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Elkhart Daily Review: Monday, January 3, 1910 - Page 1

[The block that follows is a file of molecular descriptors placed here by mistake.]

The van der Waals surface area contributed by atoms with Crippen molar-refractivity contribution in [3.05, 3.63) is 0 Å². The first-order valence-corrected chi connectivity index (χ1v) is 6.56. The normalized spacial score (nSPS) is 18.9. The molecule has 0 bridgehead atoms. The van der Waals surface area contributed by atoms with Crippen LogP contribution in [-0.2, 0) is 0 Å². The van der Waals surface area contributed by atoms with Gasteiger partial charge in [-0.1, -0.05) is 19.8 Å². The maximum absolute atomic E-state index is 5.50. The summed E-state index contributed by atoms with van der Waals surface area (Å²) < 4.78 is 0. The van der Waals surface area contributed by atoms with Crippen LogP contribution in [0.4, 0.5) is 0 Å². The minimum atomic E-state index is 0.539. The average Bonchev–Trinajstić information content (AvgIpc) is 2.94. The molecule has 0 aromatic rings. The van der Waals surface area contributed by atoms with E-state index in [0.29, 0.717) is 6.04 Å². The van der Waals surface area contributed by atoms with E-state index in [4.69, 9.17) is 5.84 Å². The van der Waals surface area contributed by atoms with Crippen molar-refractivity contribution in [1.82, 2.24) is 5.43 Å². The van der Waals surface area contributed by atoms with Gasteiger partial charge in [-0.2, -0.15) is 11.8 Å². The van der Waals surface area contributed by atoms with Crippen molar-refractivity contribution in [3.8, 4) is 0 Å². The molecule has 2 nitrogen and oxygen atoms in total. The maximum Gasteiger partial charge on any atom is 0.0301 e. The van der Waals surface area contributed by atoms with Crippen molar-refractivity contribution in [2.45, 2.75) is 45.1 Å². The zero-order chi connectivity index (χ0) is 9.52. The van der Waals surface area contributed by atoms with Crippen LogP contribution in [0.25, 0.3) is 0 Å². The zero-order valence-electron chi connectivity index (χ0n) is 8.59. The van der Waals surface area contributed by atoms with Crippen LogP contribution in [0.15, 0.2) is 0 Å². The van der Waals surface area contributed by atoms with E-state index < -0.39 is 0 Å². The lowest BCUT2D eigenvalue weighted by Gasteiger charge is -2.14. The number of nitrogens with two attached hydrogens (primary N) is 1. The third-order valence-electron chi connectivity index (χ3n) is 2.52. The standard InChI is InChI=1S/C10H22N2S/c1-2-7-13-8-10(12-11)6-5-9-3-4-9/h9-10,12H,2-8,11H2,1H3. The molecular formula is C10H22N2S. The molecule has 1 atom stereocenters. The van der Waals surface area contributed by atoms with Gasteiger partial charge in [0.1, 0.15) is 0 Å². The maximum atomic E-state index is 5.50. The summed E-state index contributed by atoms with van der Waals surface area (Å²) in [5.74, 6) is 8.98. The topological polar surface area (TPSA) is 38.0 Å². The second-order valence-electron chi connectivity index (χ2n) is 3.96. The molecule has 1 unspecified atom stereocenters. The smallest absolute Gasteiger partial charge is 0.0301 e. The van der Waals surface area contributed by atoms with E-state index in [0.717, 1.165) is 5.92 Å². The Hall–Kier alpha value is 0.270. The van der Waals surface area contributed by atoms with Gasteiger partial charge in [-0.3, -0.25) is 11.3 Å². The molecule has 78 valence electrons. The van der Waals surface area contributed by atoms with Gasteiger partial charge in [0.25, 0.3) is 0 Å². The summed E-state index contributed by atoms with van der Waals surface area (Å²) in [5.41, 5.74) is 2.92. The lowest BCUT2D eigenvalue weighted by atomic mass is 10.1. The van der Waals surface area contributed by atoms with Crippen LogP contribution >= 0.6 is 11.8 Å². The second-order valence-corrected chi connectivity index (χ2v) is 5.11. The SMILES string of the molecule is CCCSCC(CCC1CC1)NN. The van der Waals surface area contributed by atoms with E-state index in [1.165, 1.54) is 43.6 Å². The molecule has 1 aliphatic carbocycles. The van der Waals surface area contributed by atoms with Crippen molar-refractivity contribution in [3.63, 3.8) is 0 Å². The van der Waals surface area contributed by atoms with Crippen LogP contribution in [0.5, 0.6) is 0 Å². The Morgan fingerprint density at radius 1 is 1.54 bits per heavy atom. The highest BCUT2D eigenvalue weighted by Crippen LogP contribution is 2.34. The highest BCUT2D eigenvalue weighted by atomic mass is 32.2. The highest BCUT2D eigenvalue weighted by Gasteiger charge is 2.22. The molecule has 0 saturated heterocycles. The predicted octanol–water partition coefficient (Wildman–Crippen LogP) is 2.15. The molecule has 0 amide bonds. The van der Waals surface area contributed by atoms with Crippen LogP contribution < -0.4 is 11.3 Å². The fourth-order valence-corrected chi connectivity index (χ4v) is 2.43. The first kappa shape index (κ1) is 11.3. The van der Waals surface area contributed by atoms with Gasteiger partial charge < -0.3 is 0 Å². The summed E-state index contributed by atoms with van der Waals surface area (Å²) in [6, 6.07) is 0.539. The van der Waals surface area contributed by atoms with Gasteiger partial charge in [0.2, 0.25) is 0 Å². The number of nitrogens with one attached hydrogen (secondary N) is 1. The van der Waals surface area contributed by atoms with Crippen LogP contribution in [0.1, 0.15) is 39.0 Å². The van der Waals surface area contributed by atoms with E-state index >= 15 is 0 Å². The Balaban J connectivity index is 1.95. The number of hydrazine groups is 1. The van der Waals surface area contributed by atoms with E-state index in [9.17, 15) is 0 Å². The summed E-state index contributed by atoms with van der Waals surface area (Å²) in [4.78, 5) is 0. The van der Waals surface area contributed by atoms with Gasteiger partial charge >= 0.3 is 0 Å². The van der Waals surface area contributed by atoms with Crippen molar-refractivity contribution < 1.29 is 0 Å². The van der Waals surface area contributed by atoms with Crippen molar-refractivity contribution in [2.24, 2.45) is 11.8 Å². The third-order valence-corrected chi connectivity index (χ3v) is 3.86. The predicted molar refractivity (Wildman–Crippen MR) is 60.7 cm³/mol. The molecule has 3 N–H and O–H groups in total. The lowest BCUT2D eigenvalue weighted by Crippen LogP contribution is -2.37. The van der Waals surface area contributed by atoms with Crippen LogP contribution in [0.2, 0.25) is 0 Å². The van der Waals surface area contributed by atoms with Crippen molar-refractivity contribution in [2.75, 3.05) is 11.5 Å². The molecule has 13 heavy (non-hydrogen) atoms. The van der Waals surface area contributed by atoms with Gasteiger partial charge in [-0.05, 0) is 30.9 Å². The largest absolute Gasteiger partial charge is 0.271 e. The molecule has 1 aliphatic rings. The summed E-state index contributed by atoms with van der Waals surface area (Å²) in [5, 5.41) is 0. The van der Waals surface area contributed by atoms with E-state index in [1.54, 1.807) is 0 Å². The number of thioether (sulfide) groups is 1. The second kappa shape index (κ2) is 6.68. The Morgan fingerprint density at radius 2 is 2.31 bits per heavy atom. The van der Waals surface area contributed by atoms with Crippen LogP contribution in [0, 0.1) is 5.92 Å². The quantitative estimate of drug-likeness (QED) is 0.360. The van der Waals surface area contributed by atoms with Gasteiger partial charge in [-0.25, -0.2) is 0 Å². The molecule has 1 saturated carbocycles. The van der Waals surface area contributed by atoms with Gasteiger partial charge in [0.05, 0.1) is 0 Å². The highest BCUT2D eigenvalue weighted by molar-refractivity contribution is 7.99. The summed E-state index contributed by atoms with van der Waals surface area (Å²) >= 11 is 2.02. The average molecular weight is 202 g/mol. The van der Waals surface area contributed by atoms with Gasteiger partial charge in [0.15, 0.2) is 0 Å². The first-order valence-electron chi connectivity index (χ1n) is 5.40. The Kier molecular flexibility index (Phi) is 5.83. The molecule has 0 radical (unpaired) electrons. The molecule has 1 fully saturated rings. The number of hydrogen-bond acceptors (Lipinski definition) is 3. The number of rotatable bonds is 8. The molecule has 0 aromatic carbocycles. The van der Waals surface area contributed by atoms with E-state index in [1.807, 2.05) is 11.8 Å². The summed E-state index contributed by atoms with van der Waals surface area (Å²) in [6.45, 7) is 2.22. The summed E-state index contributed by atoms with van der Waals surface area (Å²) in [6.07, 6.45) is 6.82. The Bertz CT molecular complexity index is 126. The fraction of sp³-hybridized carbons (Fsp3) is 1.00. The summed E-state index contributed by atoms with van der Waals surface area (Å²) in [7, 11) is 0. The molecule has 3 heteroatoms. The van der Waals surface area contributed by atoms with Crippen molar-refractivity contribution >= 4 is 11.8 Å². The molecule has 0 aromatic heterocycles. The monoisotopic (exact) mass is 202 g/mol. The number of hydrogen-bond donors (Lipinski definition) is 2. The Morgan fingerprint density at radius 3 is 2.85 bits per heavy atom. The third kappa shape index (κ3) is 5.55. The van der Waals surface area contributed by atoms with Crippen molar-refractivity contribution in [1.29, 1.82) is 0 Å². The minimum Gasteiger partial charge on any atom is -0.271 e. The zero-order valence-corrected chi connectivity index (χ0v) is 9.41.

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   Elkhart Daily Review (Newspaper) - January 3, 1910, Elkhart, Indiana                                 I with Kit McKean and family of Elk-  ELKHÀRT, INDIANA, MONDAY, JANUARY 3, 1910.  Offer Yale "University $650,000 for a Campus.  THE WEATHER  Retiring Officials Heap bal Roses on Their ^"eîÎow Has-Beens.  ;ter in brief talk  :s feelingly to men de-  TIN.G' FROM OFFICi£ AND ?îSHES THEM WE_L.  iBEENE IS NOT PiRESENT  r of the City Responsibilities s Place in Clerk's Ofice at oon—Council Meets Saturday Evening.  ig i.s dead! l.ong live Ihc  i  p .■:.iroke of lh<- noon hour lo-I'ed out by the lir.. bell at " uüding. Mayor Ciiarles t.  Arnold, Fred Poole, Eustace L. Burns."  Notes and Observations.  .r. II. Williams did not get his commission as street commissioner, as it wari discovered that the board of works and not the mayor makes the ajipointment.  .Mayor Chester said he would not < a] la special meeting of the council before the regular meeting Wednesday night unless something important ai ies to necessitate it.  The board of works will not meet until Wednesday unless something unusual occurs to demand a meeting. Wednesday is a regular meeting day.  Members of the new board of health commissioners do not meet under the law before January 4, tomorrow. The retiring secretary has ten days in which to turn over his books. When the board meets it selects its own secretary. It also appoints an inspector. Dr. Mast said he and Dr. Hoopin-garner passed successful examinations in hygiene and sanitation before the slate board Tuesday.  Mr. Arnold took Mayor Chester, Commissioner Burns. Engineer Smith, Clerk Bixler, ex-Cierk Wilkinson, ex-Commissioner Poole, Judge Allen, ex-Judge Hughes and Charles Poole, brother of Fred Poole, to Hotel Buck-len for dinner.  Mayor Greene was not present at the transfer cerenion'es, and ex-Treasurer E. A. Campbell and his son. Deputy Controller E. F. Campbell. kept in the background.  Deputy Controller Campbell will remain to assist Mr. Bixler for a time in getting started in his duties as (oni roller.  Senator R. E. Proctor told a Review reporter this afternoon that. he.  Government r'orecast.  Fair in north, snow in south portion of Indiana, tonight or Tuesday; rnuch colder tonight; continued cold Tuesday.  (Furnished daily by Miles Medical Co.)  Maximum temperature ...........32  Minimum temperature ............17  Snow precipitation ...........Trace  Wind velocity (miles per hour).... 24  MRS. RUSSELL SAGE.  Hi) his official life and M. Ch' riier })ur; on iiis Mudtie Williams and Editor Palmer of  ; th( Truth followed tlic Arnold dinner ¡larty to the Jlotel Burklen expecting to eat with the rest of the good fellows hut that tile dooi- swung shut, in Iheir hues and that they then went to Kd Alley's restaurant and got a himself to Mr. t'hes-' ' ' dinner, going afterward  to the hotel lobby and snifTing the (]in:i(?f there as a rilish. Ai:d he said flpeoplc of l^lkhai!. }I.' t,,,tin.r that after their dinner none his ha\ing r<mined ri; ih'- ¡urty had enough money fo ¡jay ^ffe'reprt'ii ni,itiv.-te in l/tb' i<>v ir." and ii waii <;ha:-ged..  City Engineer Am;.ndus M. Eustace L. iJuriis, congnu-  a.^riuüii-d his .sf epter to 'i" (;{■ th.* city  (^r ioijr > i-ar.-.. i struck, t:h;!iini: n Eihan ■I the ¡«oai'd oi public  lim to hi.s oih ■(■ m the  PEOPLE SCARE  Jan. 3 In .«Imerican History.  1740—Bcuedict Arnold, briiliuut. Revo-' lutionary loader, who deserted tc the British after a vain attempt to surrender West Point into theii hands, born in Norwich, Conn.; died ISOl.  1777—Washington defeated the British at Princeton, N. J.  1793—Lucretia Coffin Mott. reformer and abolitionist, bora on Nantucket island; died 1S80.  1890—George Henrj- Boker, auflior and •poet, died; born 1823.  1893—Mrs. iSIartha Joan Reade Nash Lamb, a distinguished historical author and editor, died in New-York city; born 1829.  1908—Charles Augustus Young, astronomer, died; born 1834.  IS FINALLY BADLY WOUNDED BY PURSUING SHERIFF AND LATTER'S DEPUTY.  CHASE ENDS AT WHITE PIGEON  Stealing Team at Grand Rapids, Six-ty-Year-Oid Thief Becomes Center of Stirring Events in the Vi. cinity of White Pigeon.  I..a o:; tiic <ith<;r abl ; assist-j' he .viiuiii find ah )ut him Ij; term of ntiice. and bespoke Î-; jjrosp! roiis adnjinirftration. } rhest' i' rcjilied briefiy and i (r-Uirjg .Mr. Arnold hat the j ,d fet i ¡Hond of th acctJin-i'.- of the ¡ward of w<,irks dur-' :rt, durine; which n; )re c(in-iork; had h'-i'ii dcrn.' than similar period in tiu' city',s •aîjswerini? the ( ali of duty ■ had becij heard. As the ;-¡iagistrat'; he thanked the wished all retir;tig offi--iOiiS- future. *i'.rt Itigli Occurred, fc-.. 1 cei^monic.s i<.>()k Jilrut-}< r;f tfac citV f'l« ."k aiul  BRIEF WORD OF BIOGRAPHY  Little Points in Relation of Retiring Officials to Public Affairs.  Mayor Charle.s T. Green, who surrendered the ofiice to Ellis M. Chester at ij o'clock today, has had the honor of ser\ing the city as chief ex-i-cutive longer than any of his prede-cesKf)rs. He assumed ofiice on the iirst Monday in September, 1902, and was re-elected twice, once for two years and the third time for three years and four months, making his entire term of service as mayor, seven years and four months. During This tim»" he was absent from but two meetings of the council, once because ' of sickness and the other time from a mental lapse, he liaving forgotten  by tee ioHowir:g nu^n-1 ^^^ meeting. With all partisan.  ii U-V. admniisir.atioii; City | K. Procter. Ch-i k B. I.  ili)) laid aside, it is safe to say that i he retires with the good will and re-  ■er  ■t of all <-ili/.ens.  Wilb'ir c;rav, Judge  X M. .St-iith, E. iff ■ , ,,, . i \>]>- and courteous, hi  p i treat all .lasses of citizens with  \v"' i impartialitv. but, being mortal, has  ,, i not nCascd evervbodv at all times.  Hof)i)i:!i.-.J'ner ' ' - •  City Treasurer E. A. Campbell.  Uniformly affa-has endeavored  ■;onuv ;!,an J.  Ì Knr /.  ii'ol .! a.  .lli'iue  !tuâ He? ir:« offiV T. G.  gö, s and Cd^L-nîsu. , and F:cd ' '  a doze" cliizcn-s ' k- ai-  the Hcc-ne-  after Ih" s pee :h-niak • iHW- oHicers K. E. i'i()c!r>v. ;J; ;i:id the hi'alth < onji/ii;--!î;:e« ::;>ove \ver<' svorti in 'i>'rk li^-S-I'. <":.airman  riiéd over tii<- k.-y of tlie ¡«ijril o:' [lublic W'trks to Ti;-' new boari] is .Sfïiiîh Hid E.  of Den^'cciacy Acrivca.  roostei was I loughf  ' hii  admir r sent r H toi red P^ymoutii Rock "" lib a '•'■'îii'^' af i blue ronr.â Ma n"*'«. .Johnnie delegated t'> briîiii tie bird î-CicrU Wiîkinsoîi *o' k him .i fiox soap l,<o.i: in '-^'nich he iit,!ln"d. The bird ¡efnsed and S'nunor proctor per-him. He wa« turn«'I over f (if the fir« dep.'trfiiìent to  . .. -------------- ------------  There is something of pathos in the retirement of the veteran, Edward A. : Ctinipbell. who has served the city I in an otncial r-apacity by the .suffrage ¡of its voters longer than any one else ' ih its history. Mis honesty, upriglit-i iiess and itiiegrity never have been 'I'ifstioned by any one. Those who ^ isave oi>pos.-d him politically have ' d(ji:e so Wiih full recogpition of his iir. uTity. During all his years as a ^ inililie .servant he h;is been untiring '■1 his efToris to accommodate, fre-; 'iii' iiiiy ijoing much out of his way i are! . iiti.ilinf; additional burdens on  I iu!i:y. if ir.) dO SO.  Mr. Canipijell has served the city terius a.s treasurer, besides filling (jui the term of P. P. Abel wh<.'n he d. He assumed ofTue first Monday in St'ptemb(;r and Kervec] until September, 1902. thri.e terins. He was then elected county freaaurer, serving one term and failing of reelection. When P. P. Abel went wrong lu 1901, Mr. Camphtll "s^as chosen by t^o council to serve his unexpired term, taking < h3rge of the offlce December 12. He W.1B then regularly elected, beginning his l«rm In September, 1902, and served cojitiiinouslv until today, being  In a running battle replete with thrillers and suggestive of the early days in the west. Sheriff Campbell of Ivalamazoo and his dei)uty, George E. Knowles, captured a desperate horse thief the other side of White Pigeon only after a charge of buck shot from the sheriff's shotgun had pierced the bandit's clothing and entered his sit'e. last Saturday morning.  Campbell had been notified from (iiurd Hapid," that a ti.-ar. of horses valued at JGOO had l)een stolen from a farmer near that city, and the sher-ilY and his deputy secured a team and sleigh and started out on a scouting tour. Fortunately the two men struck the trail o fthe thief and were soon ui)on him. His pursuers called upon him to surrender, but Ills only reply was a shot and a hurst of speed from the team.  Fires at Farmer Who Opposes.  For several miles the chase continued, and at Scott Ind., a farmer who endeavored to stop the fleeing man  ASTRONOMICAL EVENTS.  Sun sets 4 •.41. rises 7:21; moon rises 12:44 a. m.; 1:18 a. m., moon at apogee, farthest from earth.  two elkhartans are neatly bagged  J. E. COCHRAN FINDS THAT HE IS MAKING ALL THE "TROUBLE" GOING.  "Forced" To Accept Terms of Employes in Shape of Traveling Outfit—W. E. Root Equipped for Bruin.  [Continued on Second Page.]  8AUNGER TRIAL IS BEGUN  Prominent Goshenites Accused of Ar son Face Circuit Court—Many Witnesses Summoned.  The trial of Nathan and I.ouis Salinger, who conducted the "Economy" general store at. Goshen until it was destroyed i^y lire the nighi, of October ], were today placed on trial on the charge of arson, as returned in an indictment by the grand jury.  Prosecutor E. L. Burris is so ill he could not appear in court, and the state's interests are being looked after by P. L. Turner and E. W. Vail, assisted by B. G. Schaefer, while the dijfense is in the hands of Deahl & Deahl, Drake & JIubbell and Samuel Parker, the last named of South I {end.  Between sixty-five and seventy witnesses have been subpoenaed, and each side is trying to keep the other ifotn ascertaining the identity of the rf!.si)ective witnesses' identity until they ajipear on the stand. The court has i)rdered the sheriff to keep the lists as such a secret.  Following the Salinger trial (ho court will hear the re-trlal of the somewhat noted Compton-Benham case of Elkhart.  FALLS 125 FEET AND DIES  Horrible Fate of Iron Worker at the Shrlners' Temple In Indian, apolls Today.  [Ky United Press Special Service.] Indianapolis, Jan. 3.—Edward Cunningham, an iron worker, missed his footing and fell 125 feet today while  wr.rVintr of tho Shrlnara' Toranlii. .IIlii-  ,T. E. Cochran, h.ead of the Angldile Computing Scale Co., noticed a (irowd of eniployes grouped in a portion of the main iloor, to which ne had been inveigled just before quitting time Friday evening, and inquired of the nearest man what the e.K-ici' etnent <va; . '"•"he ujan re^ iu-tj th,i. he guessed some of tho men were li.ghting. or words to that effec:. ?tlr. Cochran, who will have peace if he has to fight for it, shouldered his way to the center of tno group and insisted on knowing what was up. Foreman Bradford replied with a short but significant address as he handed iMr. Cochran a magnificent traveling bag—the gift of tne em-[)loyes, who had been remembered by .Mr. Cochran so handsomely at Cnristmas time. He's planning a trip now just to get a chance to use that bag.  W. E. Root, who retired from the Iiosltion of head chemist at the .Miles •Medical Co.'s labratory last Friday, found himself surrounded by fellow employes of all departments wher, he happened to go in the shipping room, and W. B. Riggle made a presentation speech in turning over to him a complete hunting outfit, wiiu which he is expected to protect himself from the bears and other wild animals which the donors surmise may invade Mr. Root's fruit farm in the Okanogan valley. Wash., to which he will start in a couple of weeks. .Mr. Root had nothing to say—he was thinking too deeply and the lump in his throat was such that even a pail pill couldn't budge.  • P. 0. BOX 434  SOHE NOTED AEROPLANE EXPERTS WHO WILL RACE AT LOS ANGELES.  Prizes aggregating $80,000 attracted to the aviation meetuig at Los Angeles, Cal., a score of the most renowned aeroplanists and aeronauts in the world. It will be the first meeting of its kind ever held on this continent and will last for ten days, beginning on Jan. 10. Those who probably will attract the most attention are Louis Paulhau and Baroness de Laroche, both of Paris. Paulhau is one of' the most daring aviators in the woi-ld. He received an enormous guarantee for his trip to America, and, besides exhibitions which he will give^ In some of the larger cities, he ■will compete for tho Los Angeles prizes. Baroness de Laroche is the only woman who actuaUy operates an aeroplane alone. Among the other contestants are Glenn H. Cur-tlss. Clifford B. Harmon and Charles T. Wlllard.  VALUES EHT'S TREESATJI,000.000  MR, O. J. HALL, TREE DOCTOR, IS WILLING TO GIVE FREE ADVICE TO SAVE THEM.  S.iiys That tht Sa" Jose Sc;=tle. Oyfiter Scale and Other Pests Imperii Many Trees Here—Action is Needed.  OLD LAKE S  DWIGHT M. HARRIS, FOR HALF A CENTURY A CARPENTER, DIES AT 74 YEARS.  FORMER INDIANIAN INDICTED  Ex-Treasurer J. N, Huston Held to Account for Alleged Fraudulent Use of Mails.  [By United Pres.s Special Service.] Washington, Jan. 3.—James N. Houston, of Indiana, former treasurer of the United Stat.e.s, was indicted by the federal grand jury this afternoon on the charge of <^nspiracy and fraudulent use of the mails, resulting from his connection with the Na-tinal Trust Company.  DENTISTSFORMPARTNERSHIP  Drs. S. B. Short and F. W. Seldel Combine and Will Occupy the Present Short Suite.  Dr. F. W. Seldel, the prominent young dentist who for the past six months has had his offlces In connection with those of Dr. A. A. Norrls in the McKean block, has entered Into a partnership with Dr. S. B. Short, and is moving fumlshine.«» to the ^ offices . * '  idenf  O. J. llall, a doctor of trees, who tiikes a scientific as well as material delight in fostering his "pets," declares that the peril to Elkhart trees from Siin .Jose scale, oyster scale and some others not so frequently mentioned is great, and the owners who have become alarmed and are appealing to him to treat their treps are more than he can give his time to, but that he is willing, even anxious, to impart all possible information to those who may be interested, and he suggested today that, if a hall was provided and the public invited—say for next Saturday—he would be glad to appear before the assemblage and give such directions as inquiries might suggest were needed. He would do it without price, he says. He was referred to the board of public works, with the intimation that the use of the council chamber might be granted.  Mr. Hall said that $500,000 worth of Elkhart trees, chieily fruit, were threatened, and when challenged on his estimate of the value of trees responded with the assertion that the trees in Elkhart were worth more than $1,000,000. "Fandy what the town would be without them," was his way of suggesting an estimate.  He says that one lot of trees—in G. B. Pratt's residence grounds-were valued at $10,000 by their owner, and Mr. Hall is now treating a shade tree on Franklin street whose owner has said ho would not have it die for $1,000.  Clii'tnce Well Kno>.>/n Young  Elkhartan, Succumbs to Typhoid Contracted at Conneaut, O.— Infont Albaugh Dies.  MURDERERS PAY PENALTY  New York Prison Scene of Electrocution of Brace of Man Slayers.  [By United Press Special Service.] Ossinlng, N. Y., Jon. 3.—William Morse, who killed Policeman Edward Kavanaught in Brooklyn October 24, 1909, and John Barbuto, an Italian,  W^hn »»"""'^O''»'' nniitanr» JT'hilTln in  Dwight M. Harris died at the home of his daughter, Mrs. Mary Taska, No. .'SOS Corunna street, at 9:45 p. m. Saturday of paralysis.  Mr. Harris ranked wiih the pioneer citizens of Elkhart, having resided here fifty-eight years, and been employed as a carpenter by the Lake Shore for fifty years. He was born in Italy, N. Y., October 15, 1S35, and was preceded in death by his wife thirty-one years ago. Surviving him are one son, Charles C. Harris of this city, and daughters, Mrs. Charles Rodebaugh of Pleasant Valley, Mrs. Taska and Mrs. Clara Wambaugh of this city, Mrs. Susan Seedle of Goshen and Mrs. Susan Frasier of Los Angeles.  The funeral services will be held at the home at 2 p. m. Tuesday by Rev. H. N. Spear of the Baptist church. Burial will be in Grace Lawn.  The Home Newspa]  and AcknowL Advertising Medium.  Price Two Cents.  JULROAO HEADS CONFERWITHTAF  )l  President of New York Central Arciong Group Who Meet \^ith the President.  will building halt?  NEW YORK HEARS THAT BETTER-MENTS INVOLVING MILLIONS ARE CHECKED BY FEAR.  TAFT'S MESSAGE WEDNESDAY  Some of Its Recommendations Will Undoubtedly be Strongly Opposed—Federal Licenses Advocated for Corporations.  Clarence W. Mast.  Clarence W. Mast died of typhoid fever at the home of his parents, Mr. and Mrs. FVederick Mast of No. G15 Middlebury street, at 12:30 P. m. Saturday. He came from Conneaut, Q., a week ago, suffering from the disease which caused his death. Mr. Mast was born in this state September 7, 1880. The only near surviving relatives are the parents.  January 23, 190G, he had a narrow escape from electrocution while in the employ of the Indiana & Michigan Electric Co. at its Elkhart power house. He came in contact with a rod which was heavily charged, and received a terrific shock and burns to his hands and arms that confined him to his bed for several weeks.  Funeral services will be held at the home at 2 p. m. Tuesday by Rev. Somerville Light, superintendent of the Goshen district of the M. E. church. Burial will be in Grace Lawn.  New York, Jan. 3.—Railway improvements and extensions planned for the present year with a view to enabling the transportation lines to * catch up with the demands of a rapidly increasing tonnage—betterments which v.-ould cost at least $300,000,-000, and possibly $500,000,000—are being "held up" awaiting congressional, labor and other developments.  This )act became known Saturday when several oi the big eastern roads were asked for. informution regarding their "budgets of expenditures" for 1910. Usually the budgets are completed and approved during the final days of the old veac, and bv Niw  ' I  Year's day the railroads are ready to announce their policy as to expeudi-ti.res for the year.  Wall Street is Gloomy. i This it far from the case this year, and the beginning of li)10 finds Wall street rather gloomy with respect to the general railway situation. In fact, it is claimed that the conditions are an e>:act parallel to those existing during the early part of 1907. Strangely enough, the same cause is assigned for the present uncertainty as obtained at the opening of 1907. Then it was declared to be legislation, state and national, which the railroads I'elt to be hofaile to their interests.  Regar^ied as Only a Threat, liowever, in many quarters the doleful prediction that expenditures for improvements will be curtailed is regarded as only a threat of the railroads on the verge of legislative considerar.ion of restrictive measures.  Helen Marie Albaugh.  Helen Marie Albaugh, eleven-month-old daughter of Mr. and Mrs. John  AU'.ni.o'Vt ne "Kin 11 SIA r'rtmmori'tnl  Railroad Heads Confer With Taft.  Washin gton, Jan. 3.—President Taft has completed his special message dealing with the interstate commerce law, the Sherman anti-trust act and the co-related subject of tho controi of corporations. The messa.ge is to be sent to congress Wednesday.  With the idea of having a full and free discussion of the amendments to the intersi.ato commerce law to be advocated by the pre.sident in his special message the heads of six great railway systems will have a conference with Mr. Taft at the White House today. Th(( railroad men who will participât« are James .McCren, president of (he Pennsylvania, railroad; Robert S. I.ovett, i)resident of the Union Pa<ific Railroad company aîid head of the Harriman railroad interests: George F. Baer, president of the Philadelphia and Reading; Charles S. Mellen, president of the New York, New riavm and Hartford; W. C. Brown, president of tho New York Central Railroad company, and W. W. Finley, president of the Southern railway.  The administration bill will propose that the interstate commerce commission may make investigations into the  [Contlinued on Third Page.]